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State v. Skaggs

Court of Criminal Appeals of Tennessee, Knoxville

July 10, 2017

STATE OF TENNESSEE
v.
XAVIER SANCHEZ SKAGGS

          Assigned on Briefs May 17, 2017

         Appeal from the Circuit Court for Sullivan County No. S55353 R. Jerry Beck, Judge

         In 2008, the Defendant, Xavier Sanchez Skaggs, pleaded guilty to possession of contraband in a penal institution, and the trial court sentenced him to a suspended sentence of eight years, as a Range II offender. The trial court ordered this sentence to be served consecutively to other sentences being served by the Defendant. In 2016, the Defendant's probation officer filed an affidavit alleging that the Defendant had failed to regularly attend relapse prevention classes and that he also failed two drug screens. The Defendant pleaded guilty to violating his probation, and the trial court revoked his probation and ordered him to serve the balance of his sentence in confinement. On appeal, the Defendant contends that the trial court erred when it ordered him to serve his sentence in confinement because the trial court failed to address the Defendant's underlying problem of persistent drug use. After review, we affirm the trial court's judgment.

         Tenn. R. App. 3 Appeal as of Right; Judgment of the Circuit Court Affirmed.

          Stephen M. Wallace, Public Defender, and M. Tyler Harrison, Assistant Public Defender, Blountville, Tennessee, for the appellant, Xavier Sanchez Skaggs.

          Herbert H. Slatery III, Attorney General and Reporter; Renee W. Turner, Senior Counsel; Barry P. Staubus, District Attorney General; and Joseph Eugene Perrin, Deputy District Attorney General, for the appellee, State of Tennessee.

          Robert W. Wedemeyer, J., delivered the opinion of the Court, in which Thomas T. Woodall, P.J. and John Everett Williams, J., joined.

          OPINION

          ROBERT W. WEDEMEYER, JUDGE.

         I. Facts

          This case arises from the Defendant possessing contraband while incarcerated in 2007. The indictment alleged that the Defendant took marijuana into a penal institution on October 7, 2007. For this offense, the Defendant pleaded guilty, and the trial court sentenced the Defendant as a Range II offender to eight years of probation. The trial court ordered that the Defendant's sentence run consecutively to the Defendant's prior sentences.

         On July 14, 2016, the Defendant's probation officer filed an affidavit swearing that the Defendant had violated his probation. The probation officer alleged that the Defendant had failed a drug screen on May 16, 2016, for "oxy, " cocaine, and marijuana, all of which the Defendant denied using. The probation officer further alleged that the Defendant had failed a second drug screen on June 29, 2016, for "oxy, " cocaine, and marijuana, all of which the Defendant again denied using. The probation officer further alleged that the Defendant had failed to attend relapse prevention classes and had not taken required counseling classes. The trial court issued a warrant for the Defendant's arrest and appointed him legal counsel.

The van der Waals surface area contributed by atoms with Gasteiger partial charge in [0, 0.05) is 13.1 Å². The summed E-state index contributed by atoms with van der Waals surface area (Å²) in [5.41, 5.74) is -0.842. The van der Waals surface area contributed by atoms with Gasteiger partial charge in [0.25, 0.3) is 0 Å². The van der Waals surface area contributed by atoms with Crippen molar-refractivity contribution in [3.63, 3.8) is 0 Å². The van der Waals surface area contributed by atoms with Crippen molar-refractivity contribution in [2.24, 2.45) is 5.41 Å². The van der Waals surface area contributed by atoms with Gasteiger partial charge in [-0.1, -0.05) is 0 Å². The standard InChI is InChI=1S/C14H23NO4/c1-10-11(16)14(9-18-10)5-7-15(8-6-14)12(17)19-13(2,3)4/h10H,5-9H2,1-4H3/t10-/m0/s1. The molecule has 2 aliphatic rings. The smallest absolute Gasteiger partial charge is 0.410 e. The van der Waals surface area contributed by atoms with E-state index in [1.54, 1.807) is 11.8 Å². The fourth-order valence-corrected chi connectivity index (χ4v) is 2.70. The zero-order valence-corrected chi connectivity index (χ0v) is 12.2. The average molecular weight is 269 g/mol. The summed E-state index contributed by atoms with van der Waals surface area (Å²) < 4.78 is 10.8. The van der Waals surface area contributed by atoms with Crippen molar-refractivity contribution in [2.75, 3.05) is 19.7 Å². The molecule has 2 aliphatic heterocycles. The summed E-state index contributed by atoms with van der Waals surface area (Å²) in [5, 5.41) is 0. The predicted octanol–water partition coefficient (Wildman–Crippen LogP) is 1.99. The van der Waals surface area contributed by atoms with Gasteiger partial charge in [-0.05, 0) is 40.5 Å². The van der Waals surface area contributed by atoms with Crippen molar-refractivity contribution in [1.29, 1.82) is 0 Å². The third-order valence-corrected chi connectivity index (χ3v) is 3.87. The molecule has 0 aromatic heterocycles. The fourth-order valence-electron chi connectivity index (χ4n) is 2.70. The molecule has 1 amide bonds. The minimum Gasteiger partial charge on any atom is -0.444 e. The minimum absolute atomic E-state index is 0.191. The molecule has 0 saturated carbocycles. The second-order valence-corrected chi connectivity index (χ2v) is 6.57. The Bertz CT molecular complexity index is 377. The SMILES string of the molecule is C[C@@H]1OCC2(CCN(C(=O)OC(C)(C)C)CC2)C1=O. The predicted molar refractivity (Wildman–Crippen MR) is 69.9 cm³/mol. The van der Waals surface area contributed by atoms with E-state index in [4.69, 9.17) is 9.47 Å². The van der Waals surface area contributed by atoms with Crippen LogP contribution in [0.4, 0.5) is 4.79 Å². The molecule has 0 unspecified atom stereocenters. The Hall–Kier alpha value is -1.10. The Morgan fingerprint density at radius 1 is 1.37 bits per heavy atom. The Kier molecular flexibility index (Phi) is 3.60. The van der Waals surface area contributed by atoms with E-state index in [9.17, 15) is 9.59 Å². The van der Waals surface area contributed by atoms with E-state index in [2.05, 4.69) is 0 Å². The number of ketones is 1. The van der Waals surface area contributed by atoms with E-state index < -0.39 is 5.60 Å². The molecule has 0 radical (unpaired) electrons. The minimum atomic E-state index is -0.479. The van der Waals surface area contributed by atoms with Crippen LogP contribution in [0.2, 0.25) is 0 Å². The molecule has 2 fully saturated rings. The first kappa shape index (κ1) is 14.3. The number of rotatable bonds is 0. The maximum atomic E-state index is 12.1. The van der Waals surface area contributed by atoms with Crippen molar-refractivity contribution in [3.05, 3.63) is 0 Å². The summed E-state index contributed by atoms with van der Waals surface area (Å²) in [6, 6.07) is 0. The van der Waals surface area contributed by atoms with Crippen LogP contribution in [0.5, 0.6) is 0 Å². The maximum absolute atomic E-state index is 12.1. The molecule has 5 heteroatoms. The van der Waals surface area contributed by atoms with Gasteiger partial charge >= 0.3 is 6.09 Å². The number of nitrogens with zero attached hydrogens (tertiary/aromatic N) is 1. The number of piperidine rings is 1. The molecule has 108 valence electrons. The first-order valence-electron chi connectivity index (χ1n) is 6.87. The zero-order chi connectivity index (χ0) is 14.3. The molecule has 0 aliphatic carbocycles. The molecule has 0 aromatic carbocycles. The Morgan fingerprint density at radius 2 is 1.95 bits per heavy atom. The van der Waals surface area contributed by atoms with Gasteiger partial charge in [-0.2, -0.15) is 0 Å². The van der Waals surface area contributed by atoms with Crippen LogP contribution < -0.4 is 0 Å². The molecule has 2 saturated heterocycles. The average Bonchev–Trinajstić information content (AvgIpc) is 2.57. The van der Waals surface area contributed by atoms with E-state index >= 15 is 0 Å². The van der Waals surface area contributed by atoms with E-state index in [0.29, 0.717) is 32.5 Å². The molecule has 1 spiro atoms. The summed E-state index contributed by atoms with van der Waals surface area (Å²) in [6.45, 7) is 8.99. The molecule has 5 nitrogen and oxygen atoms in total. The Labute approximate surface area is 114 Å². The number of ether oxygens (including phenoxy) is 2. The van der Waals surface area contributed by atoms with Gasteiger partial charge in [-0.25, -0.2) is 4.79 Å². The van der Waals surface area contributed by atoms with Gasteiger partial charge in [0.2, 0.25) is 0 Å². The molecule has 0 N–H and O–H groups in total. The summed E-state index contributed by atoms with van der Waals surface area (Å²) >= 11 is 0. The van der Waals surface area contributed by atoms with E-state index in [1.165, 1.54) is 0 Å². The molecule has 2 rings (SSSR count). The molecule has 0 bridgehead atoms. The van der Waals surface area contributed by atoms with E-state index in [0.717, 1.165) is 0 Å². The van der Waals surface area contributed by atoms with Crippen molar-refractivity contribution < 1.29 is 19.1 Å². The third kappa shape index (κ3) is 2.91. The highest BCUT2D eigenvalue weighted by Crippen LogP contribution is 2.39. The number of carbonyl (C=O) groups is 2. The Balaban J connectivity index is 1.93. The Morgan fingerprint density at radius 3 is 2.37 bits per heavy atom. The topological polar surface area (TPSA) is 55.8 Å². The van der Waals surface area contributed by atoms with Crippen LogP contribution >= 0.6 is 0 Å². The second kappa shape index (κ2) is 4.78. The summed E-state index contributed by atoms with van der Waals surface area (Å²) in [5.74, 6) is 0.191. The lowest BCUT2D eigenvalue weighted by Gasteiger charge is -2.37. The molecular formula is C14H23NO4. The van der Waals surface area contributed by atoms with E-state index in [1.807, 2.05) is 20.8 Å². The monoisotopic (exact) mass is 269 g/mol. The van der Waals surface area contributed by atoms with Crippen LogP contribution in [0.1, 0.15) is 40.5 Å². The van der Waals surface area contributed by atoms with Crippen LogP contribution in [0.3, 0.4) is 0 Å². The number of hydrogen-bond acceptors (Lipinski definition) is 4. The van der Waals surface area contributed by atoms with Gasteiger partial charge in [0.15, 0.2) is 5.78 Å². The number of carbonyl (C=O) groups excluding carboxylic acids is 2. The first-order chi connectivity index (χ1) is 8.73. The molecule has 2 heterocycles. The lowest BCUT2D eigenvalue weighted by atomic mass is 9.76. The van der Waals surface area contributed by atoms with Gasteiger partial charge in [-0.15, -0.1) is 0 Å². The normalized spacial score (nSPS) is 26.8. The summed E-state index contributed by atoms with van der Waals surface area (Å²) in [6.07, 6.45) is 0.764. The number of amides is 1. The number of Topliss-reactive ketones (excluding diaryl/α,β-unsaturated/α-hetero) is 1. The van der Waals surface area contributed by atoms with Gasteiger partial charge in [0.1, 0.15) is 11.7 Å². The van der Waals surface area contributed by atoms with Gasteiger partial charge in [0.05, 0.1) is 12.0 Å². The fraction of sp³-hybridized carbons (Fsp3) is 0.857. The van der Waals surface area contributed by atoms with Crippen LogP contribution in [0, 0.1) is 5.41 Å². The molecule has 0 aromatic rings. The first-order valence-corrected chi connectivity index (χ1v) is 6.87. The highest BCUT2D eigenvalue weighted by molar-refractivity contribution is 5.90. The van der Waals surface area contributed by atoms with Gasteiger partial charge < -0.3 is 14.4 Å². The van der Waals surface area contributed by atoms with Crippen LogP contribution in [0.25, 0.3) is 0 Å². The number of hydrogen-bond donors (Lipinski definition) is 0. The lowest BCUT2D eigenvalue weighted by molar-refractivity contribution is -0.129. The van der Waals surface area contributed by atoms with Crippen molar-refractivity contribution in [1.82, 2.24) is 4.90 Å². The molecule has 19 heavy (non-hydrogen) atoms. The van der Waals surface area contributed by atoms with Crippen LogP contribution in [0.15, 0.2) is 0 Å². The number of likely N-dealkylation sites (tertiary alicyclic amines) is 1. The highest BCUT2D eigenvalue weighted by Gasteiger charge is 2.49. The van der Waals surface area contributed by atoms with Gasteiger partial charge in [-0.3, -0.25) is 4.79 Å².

The trial court held a hearing on the Defendant's probation violation. At the hearing, the Defendant pleaded guilty to violating his probation. The Defendant stipulated that the facts contained in the affidavit were true. The Defendant testified that he was twenty-eight years old at the time of the hearing and lived with his grandmother. He had a two-year-old child whom he helped to support through his employment at Longhorn Restaurant. The Defendant said that, before being incarcerated, he worked approximately thirty hours a week. The Defendant admitted that he had failed two drug screens, explaining that it was "stressful out there." He said, however, that he took full responsibility for what he had done, had no new charges, and did not abscond.

         The Defendant testified that, if returned to probation, he could pass a drug screen because he had not recently used drugs. He agreed that he had previously been convicted of introducing contraband into a penal institution and that he had been convicted of two other felonies: selling cocaine and reckless endangerment. The Defendant said he had several other misdemeanor convictions. He asked the trial court to reinstate his probation, saying that he had since learned that using drugs was not worth it.

         During cross-examination, the Defendant agreed that he gave a statement to the trial court in 2007 in which he acknowledged that his drug use was a problem. In that statement, he asked the trial court for an alternative sentence. The Defendant agreed that, nine years later, he was again before the trial court acknowledging a drug problem ...


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